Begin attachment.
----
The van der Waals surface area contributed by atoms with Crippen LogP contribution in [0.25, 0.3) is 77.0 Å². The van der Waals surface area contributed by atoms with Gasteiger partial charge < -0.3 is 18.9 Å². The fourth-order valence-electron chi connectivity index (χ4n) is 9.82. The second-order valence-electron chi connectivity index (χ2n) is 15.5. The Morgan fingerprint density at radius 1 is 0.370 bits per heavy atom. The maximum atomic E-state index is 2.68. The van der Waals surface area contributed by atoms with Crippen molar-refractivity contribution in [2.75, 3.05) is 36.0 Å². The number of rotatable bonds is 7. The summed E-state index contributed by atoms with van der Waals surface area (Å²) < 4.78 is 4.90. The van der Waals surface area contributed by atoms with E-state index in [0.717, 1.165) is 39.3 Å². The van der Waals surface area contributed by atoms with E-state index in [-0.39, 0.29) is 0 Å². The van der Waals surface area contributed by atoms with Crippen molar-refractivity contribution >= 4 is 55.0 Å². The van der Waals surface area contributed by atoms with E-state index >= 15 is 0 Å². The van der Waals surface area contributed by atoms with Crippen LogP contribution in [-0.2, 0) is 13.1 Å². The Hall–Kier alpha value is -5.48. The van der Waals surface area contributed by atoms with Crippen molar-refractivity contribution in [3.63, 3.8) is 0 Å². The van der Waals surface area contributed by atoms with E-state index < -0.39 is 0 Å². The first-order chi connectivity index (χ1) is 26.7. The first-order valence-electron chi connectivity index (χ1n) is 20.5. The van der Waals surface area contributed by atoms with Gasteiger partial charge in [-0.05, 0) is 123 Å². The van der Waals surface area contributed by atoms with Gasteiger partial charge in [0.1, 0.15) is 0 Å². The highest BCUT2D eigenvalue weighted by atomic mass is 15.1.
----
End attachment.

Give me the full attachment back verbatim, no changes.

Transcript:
The van der Waals surface area contributed by atoms with Crippen LogP contribution in [0.25, 0.3) is 77.0 Å². The van der Waals surface area contributed by atoms with Gasteiger partial charge < -0.3 is 18.9 Å². The fourth-order valence-electron chi connectivity index (χ4n) is 9.82. The second-order valence-electron chi connectivity index (χ2n) is 15.5. The Morgan fingerprint density at radius 1 is 0.370 bits per heavy atom. The maximum atomic E-state index is 2.68. The van der Waals surface area contributed by atoms with Crippen molar-refractivity contribution in [2.75, 3.05) is 36.0 Å². The number of rotatable bonds is 7. The summed E-state index contributed by atoms with van der Waals surface area (Å²) < 4.78 is 4.90. The van der Waals surface area contributed by atoms with E-state index in [0.717, 1.165) is 39.3 Å². The van der Waals surface area contributed by atoms with E-state index in [-0.39, 0.29) is 0 Å². The van der Waals surface area contributed by atoms with Crippen molar-refractivity contribution >= 4 is 55.0 Å². The van der Waals surface area contributed by atoms with E-state index >= 15 is 0 Å². The van der Waals surface area contributed by atoms with Crippen LogP contribution in [-0.2, 0) is 13.1 Å². The Hall–Kier alpha value is -5.48. The van der Waals surface area contributed by atoms with Crippen molar-refractivity contribution in [3.63, 3.8) is 0 Å². The van der Waals surface area contributed by atoms with E-state index < -0.39 is 0 Å². The first-order chi connectivity index (χ1) is 26.7. The first-order valence-electron chi connectivity index (χ1n) is 20.5. The van der Waals surface area contributed by atoms with Gasteiger partial charge in [-0.05, 0) is 123 Å². The van der Waals surface area contributed by atoms with Gasteiger partial charge in [0.1, 0.15) is 0 Å². The highest BCUT2D eigenvalue weighted by atomic mass is 15.1.